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Dust in the Wind: A Retrospective Look at Salt and Earth

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/Photo from Young Kim's ArtPrize Profile

Young Kim’s entry in ArtPrize 2009, Salt and Earth, has been swept away, but for many the message and memory of his work will remain. Created solely for the contest, the site-specific piece consisted of fifty squares measuring three feet by three feet made of granular salt with photographs screened onto the salt in clay (earth). Over each square hung a single light bulb that pulsated ever so slightly throughout the day. Along two edges of the work, were bowls filled with various materials: clay or dirt, others had rotting undeterminable fruits, one even had the tips of matchsticks. These bowls represented the four elements of fire, water, air and earth. Upon viewing this piece I experienced an almost spiritual moment and could not help but want to learn more about it.

Kim’s piece was found for the duration of the ArtPrize contest at 47 Commerce. In this case, the venue was almost as important as the work itself. The single-story office building has a post industrial floor plan with enormous windows that added to the atmosphere of the work. They let in abundant light during the day and glowed with the lights from inside in the evening. With such a historic feeling, the building fit right in with the vibe as well. Being right off from Fulton Street, one would think that the central location would have been a help to the artist but with construction right across the street on the future condo/retail high-rise as well as a completely torn up Weston Street, it was easy for the public to miss. Luckily for Kim, word spread quickly about this introspective piece.

Many people ventured through the construction to find 47 Commerce and glimpse this eye-catching success. So smooth were the squares of salt that they looked like cement or concrete blocks. Upon further inspection, one quickly realized that these squares were much more delicate than that. Some salt squares were already disturbed by running children, an accidental jostle from a foot, a person who just couldn’t believe that those were loose grains of salt and had to touch, or even a strong gust of wind from the open door. The squares were laid out in a checkerboard pattern on the floor, beginning with clean, straight lines from the edges of the squares. As the days went on and squares were disturbed, the lines became distorted. This changing nature of the line might represent how humanity likes to put life in a neat, organized box, but as time goes by, life has a way of becoming messy. The distorting, deteriorating nature of the salt could represent the fragility of the human condition.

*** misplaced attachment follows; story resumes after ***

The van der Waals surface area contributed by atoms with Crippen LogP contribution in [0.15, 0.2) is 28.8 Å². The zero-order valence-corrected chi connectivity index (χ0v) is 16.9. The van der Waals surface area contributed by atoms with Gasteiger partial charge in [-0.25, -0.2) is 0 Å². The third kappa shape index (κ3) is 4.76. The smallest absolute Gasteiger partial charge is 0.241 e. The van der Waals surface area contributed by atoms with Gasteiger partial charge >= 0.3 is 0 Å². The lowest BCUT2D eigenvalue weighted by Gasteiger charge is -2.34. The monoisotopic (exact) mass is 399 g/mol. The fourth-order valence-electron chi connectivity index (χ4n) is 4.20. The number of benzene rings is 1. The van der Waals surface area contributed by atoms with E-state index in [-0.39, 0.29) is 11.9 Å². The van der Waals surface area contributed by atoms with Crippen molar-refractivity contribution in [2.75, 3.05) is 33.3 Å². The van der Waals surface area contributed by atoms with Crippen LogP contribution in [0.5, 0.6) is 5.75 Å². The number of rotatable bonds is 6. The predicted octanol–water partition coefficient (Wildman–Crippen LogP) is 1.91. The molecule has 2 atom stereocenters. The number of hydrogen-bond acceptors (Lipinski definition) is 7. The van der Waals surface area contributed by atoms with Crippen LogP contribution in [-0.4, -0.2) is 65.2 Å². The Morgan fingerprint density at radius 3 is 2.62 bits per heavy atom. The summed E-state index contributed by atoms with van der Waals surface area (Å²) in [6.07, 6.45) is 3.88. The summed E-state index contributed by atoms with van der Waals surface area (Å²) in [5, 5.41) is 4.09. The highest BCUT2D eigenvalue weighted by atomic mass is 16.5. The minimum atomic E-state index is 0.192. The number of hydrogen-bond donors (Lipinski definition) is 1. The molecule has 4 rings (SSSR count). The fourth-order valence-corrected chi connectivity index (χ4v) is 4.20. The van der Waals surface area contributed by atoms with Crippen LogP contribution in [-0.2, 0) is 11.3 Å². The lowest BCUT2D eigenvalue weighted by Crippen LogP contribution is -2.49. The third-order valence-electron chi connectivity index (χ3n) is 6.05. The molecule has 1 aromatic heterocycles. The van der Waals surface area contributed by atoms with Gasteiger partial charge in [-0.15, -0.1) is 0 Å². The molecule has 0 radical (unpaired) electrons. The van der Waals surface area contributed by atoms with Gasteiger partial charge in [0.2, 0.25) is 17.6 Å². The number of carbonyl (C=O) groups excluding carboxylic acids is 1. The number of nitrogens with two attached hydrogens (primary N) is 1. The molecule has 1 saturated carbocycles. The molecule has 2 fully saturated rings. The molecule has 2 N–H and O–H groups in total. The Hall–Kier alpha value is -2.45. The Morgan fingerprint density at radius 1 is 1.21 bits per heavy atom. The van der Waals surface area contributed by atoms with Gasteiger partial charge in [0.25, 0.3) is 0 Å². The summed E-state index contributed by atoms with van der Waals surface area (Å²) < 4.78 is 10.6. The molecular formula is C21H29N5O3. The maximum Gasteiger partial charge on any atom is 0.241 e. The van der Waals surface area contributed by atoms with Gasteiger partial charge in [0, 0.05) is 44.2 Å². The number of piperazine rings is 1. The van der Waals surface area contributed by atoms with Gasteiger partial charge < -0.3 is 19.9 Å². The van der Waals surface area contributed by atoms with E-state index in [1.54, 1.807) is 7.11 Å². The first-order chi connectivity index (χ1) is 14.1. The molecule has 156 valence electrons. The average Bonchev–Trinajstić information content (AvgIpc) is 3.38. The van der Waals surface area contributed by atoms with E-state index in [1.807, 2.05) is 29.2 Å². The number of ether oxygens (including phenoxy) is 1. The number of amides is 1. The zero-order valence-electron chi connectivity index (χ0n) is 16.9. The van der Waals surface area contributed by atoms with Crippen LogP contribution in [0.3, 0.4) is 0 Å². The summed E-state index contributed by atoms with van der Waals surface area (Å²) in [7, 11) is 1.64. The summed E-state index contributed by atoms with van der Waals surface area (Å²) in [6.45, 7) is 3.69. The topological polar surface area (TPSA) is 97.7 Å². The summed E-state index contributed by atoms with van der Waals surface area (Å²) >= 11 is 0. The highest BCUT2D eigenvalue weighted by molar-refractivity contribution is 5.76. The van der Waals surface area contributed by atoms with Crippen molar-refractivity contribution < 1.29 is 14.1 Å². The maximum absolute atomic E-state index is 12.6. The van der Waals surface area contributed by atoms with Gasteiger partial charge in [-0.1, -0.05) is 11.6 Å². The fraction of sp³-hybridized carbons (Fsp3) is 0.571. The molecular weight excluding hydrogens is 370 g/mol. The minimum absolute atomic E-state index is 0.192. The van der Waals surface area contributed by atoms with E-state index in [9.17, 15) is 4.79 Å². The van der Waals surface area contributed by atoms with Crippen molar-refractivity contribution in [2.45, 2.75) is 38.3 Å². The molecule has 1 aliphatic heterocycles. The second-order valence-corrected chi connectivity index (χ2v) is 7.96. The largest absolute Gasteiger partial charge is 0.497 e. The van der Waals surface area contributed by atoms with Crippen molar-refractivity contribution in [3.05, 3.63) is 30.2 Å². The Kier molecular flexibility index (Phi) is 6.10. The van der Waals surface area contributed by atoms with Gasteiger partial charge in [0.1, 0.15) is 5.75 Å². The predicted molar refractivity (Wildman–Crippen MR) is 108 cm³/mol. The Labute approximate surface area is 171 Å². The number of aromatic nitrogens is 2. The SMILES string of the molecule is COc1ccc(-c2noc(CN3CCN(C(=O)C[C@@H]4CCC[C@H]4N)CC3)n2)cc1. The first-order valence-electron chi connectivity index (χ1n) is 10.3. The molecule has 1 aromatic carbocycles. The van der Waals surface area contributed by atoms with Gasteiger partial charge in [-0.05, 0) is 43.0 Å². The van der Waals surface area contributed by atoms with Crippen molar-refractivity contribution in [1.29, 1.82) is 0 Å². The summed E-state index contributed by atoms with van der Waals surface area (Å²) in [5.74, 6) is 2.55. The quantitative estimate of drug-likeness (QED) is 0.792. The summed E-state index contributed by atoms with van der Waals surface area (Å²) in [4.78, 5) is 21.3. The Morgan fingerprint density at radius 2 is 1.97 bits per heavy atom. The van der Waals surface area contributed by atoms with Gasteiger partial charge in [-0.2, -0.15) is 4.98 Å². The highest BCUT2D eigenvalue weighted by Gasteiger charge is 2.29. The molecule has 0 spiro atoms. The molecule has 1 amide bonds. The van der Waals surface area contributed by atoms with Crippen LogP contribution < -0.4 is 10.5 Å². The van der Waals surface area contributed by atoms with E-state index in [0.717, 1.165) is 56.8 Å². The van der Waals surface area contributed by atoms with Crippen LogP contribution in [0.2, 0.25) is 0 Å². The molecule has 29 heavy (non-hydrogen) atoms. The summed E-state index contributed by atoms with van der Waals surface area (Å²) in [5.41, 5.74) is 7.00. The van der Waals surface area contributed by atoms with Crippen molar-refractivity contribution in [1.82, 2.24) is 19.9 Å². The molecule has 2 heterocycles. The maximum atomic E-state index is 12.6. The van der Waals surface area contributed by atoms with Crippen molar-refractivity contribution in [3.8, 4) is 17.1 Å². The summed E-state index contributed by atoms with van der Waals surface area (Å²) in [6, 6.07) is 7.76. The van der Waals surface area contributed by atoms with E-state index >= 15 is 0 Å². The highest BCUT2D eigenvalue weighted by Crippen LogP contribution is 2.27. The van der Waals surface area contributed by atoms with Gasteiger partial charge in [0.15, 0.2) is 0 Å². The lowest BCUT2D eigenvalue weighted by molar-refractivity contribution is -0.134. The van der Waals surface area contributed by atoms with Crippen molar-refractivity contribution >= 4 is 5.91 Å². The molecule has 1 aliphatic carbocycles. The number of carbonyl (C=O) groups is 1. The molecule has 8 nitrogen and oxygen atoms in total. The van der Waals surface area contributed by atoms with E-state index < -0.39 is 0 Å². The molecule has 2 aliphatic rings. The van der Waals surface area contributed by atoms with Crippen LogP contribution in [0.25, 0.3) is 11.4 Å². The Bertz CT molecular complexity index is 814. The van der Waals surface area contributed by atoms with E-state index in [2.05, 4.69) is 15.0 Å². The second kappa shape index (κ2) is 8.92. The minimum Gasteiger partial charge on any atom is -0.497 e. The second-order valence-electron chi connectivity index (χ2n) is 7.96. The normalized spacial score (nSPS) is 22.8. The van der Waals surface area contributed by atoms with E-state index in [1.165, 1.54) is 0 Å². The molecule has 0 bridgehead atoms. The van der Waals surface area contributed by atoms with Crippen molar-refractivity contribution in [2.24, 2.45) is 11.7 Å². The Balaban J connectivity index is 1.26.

Each person represented on the salt was photographed through chance encounters within the city of Grand Rapids. Local faces were screened onto the salt with red clay, also local to the area. The use of clay could have represented the fleeting nature of humanity; we are symbolically made from the earth and we return to earth when we die. Eyes are considered the windows to the soul, but none of the people displayed on the salt had their eyes open. Again, this aspect may refer to the mortality of humanity. It also leaves the person anonymous. In this way, each person represented humanity rather than one individual.

To further the point, many different races, ages, and sexes were depicted. The choice to use local clay and photographing local people connected the work to the people of Grand Rapids specifically, hitting a little closer to home. Kim chose not to add multiple colors of dirt to the piece. The lack of color added to the anonymity of the people. No color also lends to the crisp, stark nature of the work that melded and transformed as the squares were slowly destroyed into an amalgamated mess. The sepia toned clay also coordinated with the colors picked up in the building’s design.

In writing about Salt and Earth, I’ve only scratched the surface of what the artist might have been trying to get across. It is clear that this piece had themes of mortality, the fleeting nature of humanity, and nature in general, all while still managing to be aesthetically pleasing. In this writer’s opinion, while up against some other extremely well put together works of art, Young Kim should have won first place in ArtPrize. The location of the venue (however perfect for his work) seemed to work against him. However, it was pleasing to see Kim awarded a Curator’s Choice Award for eleventh place. One can only hope to see similar works by Kim, even if they are destined to be swept away after just a few short weeks.

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